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Goal Zero Fatalities plan for bikes adopted

From the Mayor’s office:

Mayor Annise Parker today announced the City and BikeHouston are joining forces to launch a major bike safety campaign to enforce and educate motorists and cyclists about the existing Safe Passing Ordinance, as well as create a Bicycle Master Plan for the City.

“As the name of this program implies, the goal is to end cycling fatalities,” said Mayor Annise Parker. “Whether on a bike or behind the wheel, we have to abide by the rules of the road and learn how to share the road safely. Unfortunately, a spate of recent bicycle fatalities on Houston streets indicates there is much work to be done in this area. As a first step, I am dedicating $50,000 toward the cost of a Bicycle Master Plan that will guide our future decisions regarding placement of dedicated on-street bike lanes and infrastructure.”

City initiatives such as Houston Bike Share and trail expansions have encouraged more cycling. Those numbers are expected to increase as Bayou Greenways 2020 projects are built and the City implements its new Complete Streets approach and Sunday Streets HTx.

“BikeHouston believes today’s steps will help make our city a safer place to cycle and an even better place to live, work and raise a family,” said Michael Payne, Executive Director of BikeHouston. “By investing in safe bikeways and setting specific targets to increase cycling, our city’s leader’s will become our country’s leaders in dealing with the challenge of creating healthy, economically sustainable communities which attract the best companies and employees.”

As part of the enforcement component of the campaign, the Houston Police Department has instructed officers to ticket drivers who violate the City’s new Safe Passing Ordinance and cyclists that disregard their responsibilities to obey traffic laws. The stepped up enforcement includes undercover sting operations along roadways popular for cycling. The Safe Passing Ordinance mandates at least three feet of distance when passing and at least a six foot buffer when behind a bicyclist or other vulnerable road user. HPD has produced a PSA to help educate the public about the ordinance. The PSA will be available to disperse through television, radio, internet, YouTube, and social media sites.

“I want to ensure everyone feels safe on Houston’s street,” said Mayor Parker. “By working together we can become one of the most bicycle friendly cities in the nation.”

The Mayor’s Office will work closely with HPD, the Planning Department, Public Works and Engineering, the Municipal Courts and BikeHouston on the campaign.

Basically, the city is adopting BikeHouston’s Goal Zero Fatalities plan, at least in part; BikeHouston calls for a ban on using cellphones while driving, and I rather doubt that’s in the works. Be that as it may, the Chron adds some details.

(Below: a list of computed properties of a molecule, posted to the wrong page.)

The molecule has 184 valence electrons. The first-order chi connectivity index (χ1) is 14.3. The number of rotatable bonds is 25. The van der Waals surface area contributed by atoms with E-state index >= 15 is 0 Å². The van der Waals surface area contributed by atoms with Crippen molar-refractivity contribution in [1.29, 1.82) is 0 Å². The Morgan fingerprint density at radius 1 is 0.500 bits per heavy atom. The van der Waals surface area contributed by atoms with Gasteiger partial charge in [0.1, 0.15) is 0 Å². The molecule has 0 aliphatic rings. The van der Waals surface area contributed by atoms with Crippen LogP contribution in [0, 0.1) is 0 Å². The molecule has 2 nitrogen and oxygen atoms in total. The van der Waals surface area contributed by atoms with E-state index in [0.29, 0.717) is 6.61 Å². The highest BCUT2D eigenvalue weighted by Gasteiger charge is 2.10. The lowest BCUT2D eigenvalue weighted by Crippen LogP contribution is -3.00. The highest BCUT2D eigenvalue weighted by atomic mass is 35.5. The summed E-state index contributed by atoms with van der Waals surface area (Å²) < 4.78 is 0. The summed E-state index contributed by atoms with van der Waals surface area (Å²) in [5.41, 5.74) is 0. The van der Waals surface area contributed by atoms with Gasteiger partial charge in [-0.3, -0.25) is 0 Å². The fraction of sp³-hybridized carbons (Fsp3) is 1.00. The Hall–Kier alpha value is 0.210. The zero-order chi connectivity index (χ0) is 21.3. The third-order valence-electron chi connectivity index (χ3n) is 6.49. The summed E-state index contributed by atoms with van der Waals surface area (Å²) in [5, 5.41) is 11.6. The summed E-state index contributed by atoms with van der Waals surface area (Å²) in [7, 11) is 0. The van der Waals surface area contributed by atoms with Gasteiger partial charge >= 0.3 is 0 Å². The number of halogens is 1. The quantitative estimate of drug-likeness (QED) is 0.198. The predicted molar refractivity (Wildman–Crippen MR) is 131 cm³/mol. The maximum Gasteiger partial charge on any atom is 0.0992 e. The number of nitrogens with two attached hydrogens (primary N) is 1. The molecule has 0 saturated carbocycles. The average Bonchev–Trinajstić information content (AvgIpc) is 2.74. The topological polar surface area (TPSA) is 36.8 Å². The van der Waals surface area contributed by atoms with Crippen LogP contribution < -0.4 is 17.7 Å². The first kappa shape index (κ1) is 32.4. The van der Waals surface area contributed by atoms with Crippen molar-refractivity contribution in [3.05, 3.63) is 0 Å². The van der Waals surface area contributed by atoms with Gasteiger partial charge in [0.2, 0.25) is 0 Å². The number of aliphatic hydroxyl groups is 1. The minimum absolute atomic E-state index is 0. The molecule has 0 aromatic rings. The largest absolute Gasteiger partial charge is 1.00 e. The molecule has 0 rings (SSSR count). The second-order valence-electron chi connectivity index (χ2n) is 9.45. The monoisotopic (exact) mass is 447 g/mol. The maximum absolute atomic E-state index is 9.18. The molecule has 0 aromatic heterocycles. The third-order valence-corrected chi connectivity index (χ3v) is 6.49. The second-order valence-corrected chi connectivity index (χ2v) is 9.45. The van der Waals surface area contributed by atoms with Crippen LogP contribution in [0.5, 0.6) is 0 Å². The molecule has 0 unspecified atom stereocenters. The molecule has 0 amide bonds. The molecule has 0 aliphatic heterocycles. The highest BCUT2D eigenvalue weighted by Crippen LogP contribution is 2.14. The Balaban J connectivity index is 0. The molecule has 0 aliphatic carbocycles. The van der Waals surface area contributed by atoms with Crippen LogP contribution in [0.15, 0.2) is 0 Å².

City leaders and bicycle safety advocates announced a plan Tuesday aimed at eliminating cyclist deaths in collisions with cars.

The announcement, which follows two recent cyclist deaths, includes the development of a Bicycle Master Plan, a public awareness campaign about a recent city ordinance intended to protect cyclists and stepped-up enforcement against drivers and cyclists who flaunt the law.

Mayor Annise Parker said the city would dedicate $50,000 to the bike plan, which will guide future bike lane locations as well as infrastructure to accommodate cyclists, such as barriers separating cars from bikes, connections between roads and trails or more off-street bike trails.

[…]

As for enforcement, Houston Police Department has conducted seven stings, mostly around downtown, along Washington Avenue and in Midtown, said HPD spokesman Kese Smith, and will expand to other areas. The stings generated three citations and a warning to motorists for violating the city’s safe passing ordinance.

That law, adopted last May, mandates a buffer of at least three feet when passing and of six feet when following a cyclist or other “vulnerable” road user such as a construction worker. Six months after the ordinance’s passage, the city had cited no violators.

HPD Capt. Larry Satterwhite, whose team conducted the stings, said the ordinance is difficult to enforce.

“It is very difficult to identify this violation without a complaint. Judging what’s three feet and what’s not is very difficult to do,” Satterwhite said. “My officers are communicating back to me that for the most part, motorists are giving wide berth. We’re happy to report that.”

Enforcement definitely needs to be on the menu. BikeHouston’s plan calls for traffic cops riding bikes to be out there looking for safe passing and other offenders as they would for speeders, which I think is a sensible idea. I’m glad to hear that people generally seem to be obeying the law, but there’s nothing like the threat of a ticket to really get compliance. Beyond that, citing and where needed prosecuting at fault drivers in bike/vehicle collisions would go a long way, too. This is a good start, and I look forward to seeing the city’s bike master plan, but it is just a start. Let’s build on it from here.

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